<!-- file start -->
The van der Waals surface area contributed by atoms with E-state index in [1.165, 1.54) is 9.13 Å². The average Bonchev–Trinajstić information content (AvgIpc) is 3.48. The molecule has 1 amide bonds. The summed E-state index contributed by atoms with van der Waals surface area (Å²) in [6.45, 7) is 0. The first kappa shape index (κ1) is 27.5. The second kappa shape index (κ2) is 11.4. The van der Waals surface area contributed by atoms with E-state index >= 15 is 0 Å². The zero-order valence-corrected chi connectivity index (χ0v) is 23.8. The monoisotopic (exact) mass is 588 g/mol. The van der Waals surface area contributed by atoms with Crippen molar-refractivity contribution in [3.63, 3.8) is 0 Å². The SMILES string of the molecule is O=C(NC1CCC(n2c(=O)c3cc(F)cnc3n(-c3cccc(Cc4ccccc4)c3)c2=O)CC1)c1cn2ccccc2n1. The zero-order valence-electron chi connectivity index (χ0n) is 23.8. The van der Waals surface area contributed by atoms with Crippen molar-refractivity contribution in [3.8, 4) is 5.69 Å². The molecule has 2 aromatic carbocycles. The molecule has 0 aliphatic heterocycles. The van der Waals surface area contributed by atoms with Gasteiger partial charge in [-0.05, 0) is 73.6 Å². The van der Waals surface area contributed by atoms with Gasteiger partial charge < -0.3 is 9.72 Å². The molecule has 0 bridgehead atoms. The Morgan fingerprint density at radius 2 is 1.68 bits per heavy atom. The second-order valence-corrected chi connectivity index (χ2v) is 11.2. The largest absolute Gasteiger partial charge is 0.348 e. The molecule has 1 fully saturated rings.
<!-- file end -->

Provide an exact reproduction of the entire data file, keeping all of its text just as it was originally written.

The van der Waals surface area contributed by atoms with E-state index in [1.165, 1.54) is 9.13 Å². The average Bonchev–Trinajstić information content (AvgIpc) is 3.48. The molecule has 1 amide bonds. The summed E-state index contributed by atoms with van der Waals surface area (Å²) in [6.45, 7) is 0. The first kappa shape index (κ1) is 27.5. The second kappa shape index (κ2) is 11.4. The van der Waals surface area contributed by atoms with E-state index >= 15 is 0 Å². The zero-order valence-corrected chi connectivity index (χ0v) is 23.8. The monoisotopic (exact) mass is 588 g/mol. The van der Waals surface area contributed by atoms with Crippen molar-refractivity contribution in [3.63, 3.8) is 0 Å². The SMILES string of the molecule is O=C(NC1CCC(n2c(=O)c3cc(F)cnc3n(-c3cccc(Cc4ccccc4)c3)c2=O)CC1)c1cn2ccccc2n1. The zero-order valence-electron chi connectivity index (χ0n) is 23.8. The van der Waals surface area contributed by atoms with Crippen molar-refractivity contribution in [3.8, 4) is 5.69 Å². The molecule has 2 aromatic carbocycles. The molecule has 0 aliphatic heterocycles. The van der Waals surface area contributed by atoms with Gasteiger partial charge in [-0.05, 0) is 73.6 Å². The van der Waals surface area contributed by atoms with Gasteiger partial charge < -0.3 is 9.72 Å². The molecule has 0 bridgehead atoms. The Morgan fingerprint density at radius 2 is 1.68 bits per heavy atom. The second-order valence-corrected chi connectivity index (χ2v) is 11.2. The largest absolute Gasteiger partial charge is 0.348 e. The molecule has 1 fully saturated rings.